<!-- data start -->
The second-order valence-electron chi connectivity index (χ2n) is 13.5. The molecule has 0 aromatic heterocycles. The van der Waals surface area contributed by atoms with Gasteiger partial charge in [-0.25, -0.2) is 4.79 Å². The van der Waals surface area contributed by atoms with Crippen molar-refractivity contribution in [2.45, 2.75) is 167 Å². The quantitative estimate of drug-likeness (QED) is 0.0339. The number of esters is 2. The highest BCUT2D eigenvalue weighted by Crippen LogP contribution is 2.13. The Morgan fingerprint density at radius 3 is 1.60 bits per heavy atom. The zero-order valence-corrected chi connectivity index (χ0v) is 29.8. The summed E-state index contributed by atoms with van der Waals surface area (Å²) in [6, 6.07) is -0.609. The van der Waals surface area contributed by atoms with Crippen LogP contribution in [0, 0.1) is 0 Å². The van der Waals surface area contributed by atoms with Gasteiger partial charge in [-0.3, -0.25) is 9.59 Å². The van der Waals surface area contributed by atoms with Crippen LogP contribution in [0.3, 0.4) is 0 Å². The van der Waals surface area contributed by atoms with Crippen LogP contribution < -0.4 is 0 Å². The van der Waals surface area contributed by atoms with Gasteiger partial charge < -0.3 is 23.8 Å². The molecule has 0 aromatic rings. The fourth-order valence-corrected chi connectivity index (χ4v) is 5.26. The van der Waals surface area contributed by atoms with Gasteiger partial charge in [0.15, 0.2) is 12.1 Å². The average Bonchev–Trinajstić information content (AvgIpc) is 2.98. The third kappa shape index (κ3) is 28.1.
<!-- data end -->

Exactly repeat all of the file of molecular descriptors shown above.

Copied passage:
The second-order valence-electron chi connectivity index (χ2n) is 13.5. The molecule has 0 aromatic heterocycles. The van der Waals surface area contributed by atoms with Gasteiger partial charge in [-0.25, -0.2) is 4.79 Å². The van der Waals surface area contributed by atoms with Crippen molar-refractivity contribution in [2.45, 2.75) is 167 Å². The quantitative estimate of drug-likeness (QED) is 0.0339. The number of esters is 2. The highest BCUT2D eigenvalue weighted by Crippen LogP contribution is 2.13. The Morgan fingerprint density at radius 3 is 1.60 bits per heavy atom. The zero-order valence-corrected chi connectivity index (χ0v) is 29.8. The summed E-state index contributed by atoms with van der Waals surface area (Å²) in [6, 6.07) is -0.609. The van der Waals surface area contributed by atoms with Crippen LogP contribution in [0, 0.1) is 0 Å². The van der Waals surface area contributed by atoms with Gasteiger partial charge in [-0.3, -0.25) is 9.59 Å². The van der Waals surface area contributed by atoms with Crippen LogP contribution in [0.3, 0.4) is 0 Å². The van der Waals surface area contributed by atoms with Crippen LogP contribution < -0.4 is 0 Å². The van der Waals surface area contributed by atoms with Gasteiger partial charge < -0.3 is 23.8 Å². The molecule has 0 aromatic rings. The fourth-order valence-corrected chi connectivity index (χ4v) is 5.26. The van der Waals surface area contributed by atoms with Gasteiger partial charge in [0.15, 0.2) is 12.1 Å². The average Bonchev–Trinajstić information content (AvgIpc) is 2.98. The third kappa shape index (κ3) is 28.1.